MindGenius helped Peter to overcome the complexity of the research he was undertaking. Peter is now in the final write up stage of his thesis project. Not only is he using MindGenius to help him with the write up but he is also using it to plan the final stages and keep on top of everything he needs to do. Here Peter discusses how he has moved from research into the delivery stages of his PhD and how MindGenius helped:
“On researching and writing up or delivery: A don at Oxford told me years ago: “learn by writing.” So as I’ve been researching, I’ve been writing various parts of the thesis, but not in any particular order. For instance, my thesis is based on two word studies. I had to do the research for these first because my conclusions would depend on them. Having researched and written up my findings, I then had to research the subjects which the word studies suggested (i.e. Roman patronage and the situation in the church at Corinth which Paul was trying to sort out, partly by his use of the two words I’ve been studying). I wrote further sections to cover these areas. All the time I was scribbling down possible outlines for my conclusion. (As a preliminary to all this, it’s a matter of deciding on a broad research field and then, by reading and writing, narrowing it down until you have a manageable subject. On the way you often find other subjects which you try to remember so you can work on them when you’ve finished the PhD.
|Fig. 1 Initial Research Map – click for full screen view|
From the outset I had an outline of the structure of the thesis, which we revised continually throughout the project as my supervisor and I recognized extra material required or information I could omit. When we felt I had collected sufficient material and had a viable argument with a sound conclusion, we decided to change the emphasis from researching to writing. (Of course the final deadline looming also affects this decision). The aim was to revise the whole thesis in strict sequence using the various chapters I had already written so that we could see that the argument flowed and fitted together logically.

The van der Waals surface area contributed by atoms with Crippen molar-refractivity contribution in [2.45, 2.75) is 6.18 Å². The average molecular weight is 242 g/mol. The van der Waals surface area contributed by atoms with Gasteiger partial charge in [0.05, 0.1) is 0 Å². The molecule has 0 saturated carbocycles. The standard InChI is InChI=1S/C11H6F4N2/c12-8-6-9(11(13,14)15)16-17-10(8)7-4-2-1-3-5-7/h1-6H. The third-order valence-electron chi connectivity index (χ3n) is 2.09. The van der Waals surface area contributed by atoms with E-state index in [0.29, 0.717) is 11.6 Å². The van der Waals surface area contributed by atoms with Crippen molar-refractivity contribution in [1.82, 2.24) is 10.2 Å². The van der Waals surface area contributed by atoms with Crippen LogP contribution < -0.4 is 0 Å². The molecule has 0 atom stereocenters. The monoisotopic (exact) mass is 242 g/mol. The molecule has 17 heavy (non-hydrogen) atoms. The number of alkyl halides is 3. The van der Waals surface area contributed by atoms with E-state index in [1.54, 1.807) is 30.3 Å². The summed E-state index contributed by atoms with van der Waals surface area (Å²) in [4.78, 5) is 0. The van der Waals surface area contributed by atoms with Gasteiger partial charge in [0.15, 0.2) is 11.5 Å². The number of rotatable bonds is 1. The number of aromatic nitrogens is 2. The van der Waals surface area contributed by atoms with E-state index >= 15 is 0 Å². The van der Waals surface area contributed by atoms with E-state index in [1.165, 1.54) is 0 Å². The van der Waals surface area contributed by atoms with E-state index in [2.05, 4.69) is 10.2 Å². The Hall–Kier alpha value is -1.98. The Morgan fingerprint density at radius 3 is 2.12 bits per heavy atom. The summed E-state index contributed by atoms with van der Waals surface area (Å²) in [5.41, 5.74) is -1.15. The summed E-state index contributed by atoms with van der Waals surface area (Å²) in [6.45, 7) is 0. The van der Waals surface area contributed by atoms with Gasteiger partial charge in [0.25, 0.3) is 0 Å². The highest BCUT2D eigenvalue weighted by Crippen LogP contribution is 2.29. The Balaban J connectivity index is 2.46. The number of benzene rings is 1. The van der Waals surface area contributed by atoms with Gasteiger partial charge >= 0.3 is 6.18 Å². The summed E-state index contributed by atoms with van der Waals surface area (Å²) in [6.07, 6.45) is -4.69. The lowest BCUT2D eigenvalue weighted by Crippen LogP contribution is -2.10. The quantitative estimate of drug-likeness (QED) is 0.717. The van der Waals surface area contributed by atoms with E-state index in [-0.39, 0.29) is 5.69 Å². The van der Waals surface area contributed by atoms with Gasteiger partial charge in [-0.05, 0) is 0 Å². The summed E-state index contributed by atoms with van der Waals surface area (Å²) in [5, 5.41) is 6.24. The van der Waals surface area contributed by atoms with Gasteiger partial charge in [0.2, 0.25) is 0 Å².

The final stage is then to revise the complete thesis chapter by chapter until we are satisfied that everything is in that needs to be in, and no more, and that it all makes sense (examiners don’t like to be puzzled). This is the stage I’m at now. It’s when you realize what a pedant your supervisor is and how vast her knowledge of the subject is and you wonder why she is not writing the thesis instead of you!! But in fact you are grateful because she picks up all the stupid mistakes or inconsistencies which could make the end result a real mess.
The Gantt view in MindGenius helps because firstly it forces you to analyze the job and break it down in terms of specific tasks as well as in terms of specific periods of time. The project is really just in two phases now: completing the chapters revision, and topping and tailing – abbreviations, bibliography, title page, preface, printing and binding.
The division of time is very important for me with a project this size. I’ve never written something 70,000 words long before over so long a period. So it’s essential to have a timetable, which enables me to focus on one chapter a week in my case. The first two chapters on the chart took the whole week allocated to each of them. The chapter I revised this week only took me a day because things went smoothly. This has given me more time to work on the following chapter which is lucky because it is going to need a lot revision even down to changing the basic structure (a “now she tells me” situation!) of one whole section of it (I stopped myself panicking about that by, of course, producing a mind map of the new structure: a sort of researcher’s/writer’s valium). The chart is working well. I’ve printed it out and pinned it up next to my desk. At the moment I’m ahead of schedule which for me is a miracle: I’m a deadline man: I work best when I’m up against a deadline. Take the deadline away and I drift. The Gantt chart gives me a whole series of manageable deadlines.
The division of the tasks is important as well: which order to revise in, for instance, so that I can concentrate on the chapter in hand rather than flit about from chapter to chapter as the panic takes me. But then there are the peripheral tasks which must not be forgotten, like abbreviation lists, bibliographies, checking and rechecking, printing and binding.
Every time I look at the chart, I’m reminded these essential tasks have to be completed so they don’t slip below the radar. These are things I can do piecemeal when I don’t feel like anything more demanding. But they have to be done. And the Gantt chart helps with that.
It’s also good to be able to go into a task and raise the completion level, especially to 100 %. It gives my mind a chance to move on to the next chapter or task.
Using the Gantt chart facility is useful for keeping track of what needs doing and by when, an absolute necessity for me, and it doesn’t allow you to forget anything.”